Serum Antibodies Reactive with Saccharomyces cerevisiae in Inflammatory Bowel Disease: Is IgA Antibody a Marker for Crohn’s Disease?Barnes R.M.R.a · Allan S.a · Taylor-Robinson C.H.b · Finn R.a · Johnson P.M.a
Departments of aImmunology and bMedical Microbiology, University of Liverpool, UK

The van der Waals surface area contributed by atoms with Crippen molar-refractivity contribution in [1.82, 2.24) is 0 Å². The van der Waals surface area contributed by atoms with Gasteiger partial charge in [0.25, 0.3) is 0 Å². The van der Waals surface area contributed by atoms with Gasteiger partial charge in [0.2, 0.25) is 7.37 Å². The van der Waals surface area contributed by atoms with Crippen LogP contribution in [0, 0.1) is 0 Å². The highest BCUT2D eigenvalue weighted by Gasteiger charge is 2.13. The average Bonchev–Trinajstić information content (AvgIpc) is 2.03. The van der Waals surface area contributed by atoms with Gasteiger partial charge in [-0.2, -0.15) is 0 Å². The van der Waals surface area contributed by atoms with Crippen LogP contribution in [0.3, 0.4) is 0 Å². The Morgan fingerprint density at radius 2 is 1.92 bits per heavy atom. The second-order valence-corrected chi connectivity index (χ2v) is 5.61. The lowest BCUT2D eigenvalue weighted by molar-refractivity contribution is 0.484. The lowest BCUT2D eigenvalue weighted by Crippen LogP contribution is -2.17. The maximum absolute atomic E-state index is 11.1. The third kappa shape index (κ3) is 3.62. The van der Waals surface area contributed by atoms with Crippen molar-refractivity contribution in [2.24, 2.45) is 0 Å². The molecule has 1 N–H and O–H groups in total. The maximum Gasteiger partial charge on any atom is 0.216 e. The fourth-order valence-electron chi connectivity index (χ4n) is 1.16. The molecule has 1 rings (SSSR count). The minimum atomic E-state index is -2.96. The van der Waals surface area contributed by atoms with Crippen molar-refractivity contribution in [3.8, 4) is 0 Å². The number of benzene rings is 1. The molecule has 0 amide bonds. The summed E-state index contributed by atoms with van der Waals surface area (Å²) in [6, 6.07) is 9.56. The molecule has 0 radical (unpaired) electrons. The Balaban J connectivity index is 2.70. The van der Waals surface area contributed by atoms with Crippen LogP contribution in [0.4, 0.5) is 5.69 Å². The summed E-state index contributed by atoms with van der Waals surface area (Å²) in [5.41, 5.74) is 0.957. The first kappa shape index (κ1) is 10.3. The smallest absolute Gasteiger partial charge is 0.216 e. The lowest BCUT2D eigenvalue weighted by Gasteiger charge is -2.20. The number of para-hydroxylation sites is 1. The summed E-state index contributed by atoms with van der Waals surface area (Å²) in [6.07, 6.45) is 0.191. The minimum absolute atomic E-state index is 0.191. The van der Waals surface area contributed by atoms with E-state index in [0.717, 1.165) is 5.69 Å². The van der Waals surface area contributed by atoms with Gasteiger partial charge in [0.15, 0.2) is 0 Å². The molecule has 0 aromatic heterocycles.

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Sera from patients with Crohn’s disease (CD) and ulcerative colitis (UC) have been evaluated for antibodies reactive with Saccharomyces cerevisiae (anti-Sacc antibodies) using an enzyme-linked immunoassay (ELISA). IgG anti-Sacc antibodies were detected in 63% (25/40) of CD patients, compared with 15% (4/27) of UC patients (p <0.001) and 8% (5/60) healthy adult controls (p <0.001). Furthermore, the prevalence of detectable IgG anti-Sacc antibodies in adult patients with coeliac disease, dermatitis herpetiformis, irritable bowel syndrome or atopic eczema was not significantly different to controls. In comparison, the prevalence of detectable IgG anti-Escherichia coli antibodies was not significantly different between CD (75%) or UC (79%) patients. More particularly, elevated levels of serum IgA anti-Sacc antibodies were detected in 17/40 CD patients, but in none of the 27 UC patients. These data confirm that serum antibodies reactive with S. cerevisiae are strongly associated with CD and further show that serum IgA anti-Sacc antibodies may be specific for this disorder.
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